Every region has its own linguistic quirks. I’m not talking about accents (don’t get me started on people who say “Lawn Guyland”). I mean words and phrases that are unique to the area. Here are some of my favorite bits of NewYorkese.

1) New Yorkers don’t stand in line. We stand ON line.

2) New Yorkers say “the floor” when they mean “the ground.” Example: you’re walking down the street with someone, and they drop a piece of food, and then they pick it up. Your response: “You can’t eat that! It fell on the floor!” Many New Yorkers do this without even realizing it. And when you tell them, they don’t even believe you, because it seems like a nonsensical way to talk. But it’s pretty widespread.

3) We call a whole pizza a “pie.” Comedian Brian Regan attributes this to New Jersey, but it really belongs to the whole tri-state area.

4) “The City” means Manhattan.

5) Queens and Brooklyn are geographically part of Long Island, but when people say Long Island they always mean Nassau and Suffolk counties. NEVER Queens or Brooklyn.

More New Yorkisms to come in a future post. Meanwhile, enjoy Linda Richman.


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gagnon-bus

When I was in high school, I lived in Queens and went to school in the Bronx. It was about a 35-minute drive, but the only way to go via public transportation was through Manhattan, making the commute about 90 minutes each way.

Enter Gagnon Transportation, a school bus company that existed for the sole purpose of taking Queens kids to and from the Bronx every day. On Sunday Gagnon announced, apparently to only some of its customers, that it no longer exists, thanks to what it described as a very successful arson at its terminal.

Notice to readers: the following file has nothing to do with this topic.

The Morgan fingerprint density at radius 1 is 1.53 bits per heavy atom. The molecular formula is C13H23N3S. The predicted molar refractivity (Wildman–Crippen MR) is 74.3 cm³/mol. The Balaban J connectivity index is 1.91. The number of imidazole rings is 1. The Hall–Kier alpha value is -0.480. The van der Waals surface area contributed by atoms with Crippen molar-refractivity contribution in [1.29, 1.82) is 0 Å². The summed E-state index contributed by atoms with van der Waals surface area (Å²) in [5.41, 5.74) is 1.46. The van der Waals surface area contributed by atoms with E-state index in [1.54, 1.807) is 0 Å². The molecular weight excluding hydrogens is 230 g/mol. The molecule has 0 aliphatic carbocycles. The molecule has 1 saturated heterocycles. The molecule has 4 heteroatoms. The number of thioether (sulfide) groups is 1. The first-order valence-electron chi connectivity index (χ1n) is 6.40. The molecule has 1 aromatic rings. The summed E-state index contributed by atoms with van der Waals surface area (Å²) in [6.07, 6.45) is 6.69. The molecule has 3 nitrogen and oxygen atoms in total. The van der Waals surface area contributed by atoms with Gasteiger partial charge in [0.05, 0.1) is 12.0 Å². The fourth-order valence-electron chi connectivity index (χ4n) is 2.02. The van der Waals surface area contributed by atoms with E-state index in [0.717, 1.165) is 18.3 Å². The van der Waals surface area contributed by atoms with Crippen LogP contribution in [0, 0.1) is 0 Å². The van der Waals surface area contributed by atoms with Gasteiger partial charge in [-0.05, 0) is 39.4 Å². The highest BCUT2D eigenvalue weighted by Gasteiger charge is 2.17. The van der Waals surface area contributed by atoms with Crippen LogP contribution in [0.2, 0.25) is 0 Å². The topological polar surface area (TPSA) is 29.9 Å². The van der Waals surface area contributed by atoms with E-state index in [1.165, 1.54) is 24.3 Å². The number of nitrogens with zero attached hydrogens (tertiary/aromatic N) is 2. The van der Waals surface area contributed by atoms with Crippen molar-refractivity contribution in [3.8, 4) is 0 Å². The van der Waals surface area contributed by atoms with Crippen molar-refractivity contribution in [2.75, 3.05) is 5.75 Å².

Gagnon has always been a bit sketchy, so even despite the cool photo of a burned-out bus on the company’s homepage, I’m not sure I believe their story about the fire (although setting fire to all the Gagnon buses was a not-so-secret fantasy for many a student over the years). Neither do some of the angry parents, according to NY1.

Still, for thousands of kids from Queens and former kids from Queens, it’s the end of an era. And for regular riders of the R train and 4 train, the morning commute just got a little more crowded.


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Millions of Mets fans witnessed the collapse of ’08 and The Collapse of ’07. Today only a few dozen fans were on hand to witness the collapse of ’09, as the last chunk of Shea Stadium (a tower of what used to be exit ramps) was knocked down to make way for Citi Field’s parking lot.

There’s not much I can add to what’s already been said about the 45-year-old blue concrete doughnut. Like many others, I felt great joy and great pain in that building. For all its flaws (and there were many), it was, to me and to millions of New Yorkers, a de facto summer home for an extended family at times exhilarating, at times frustrating, often dysfunctional but usually worth the price of admission. At once, I miss the big ole’ eyesore and I look forward to falling in love with its replacement.


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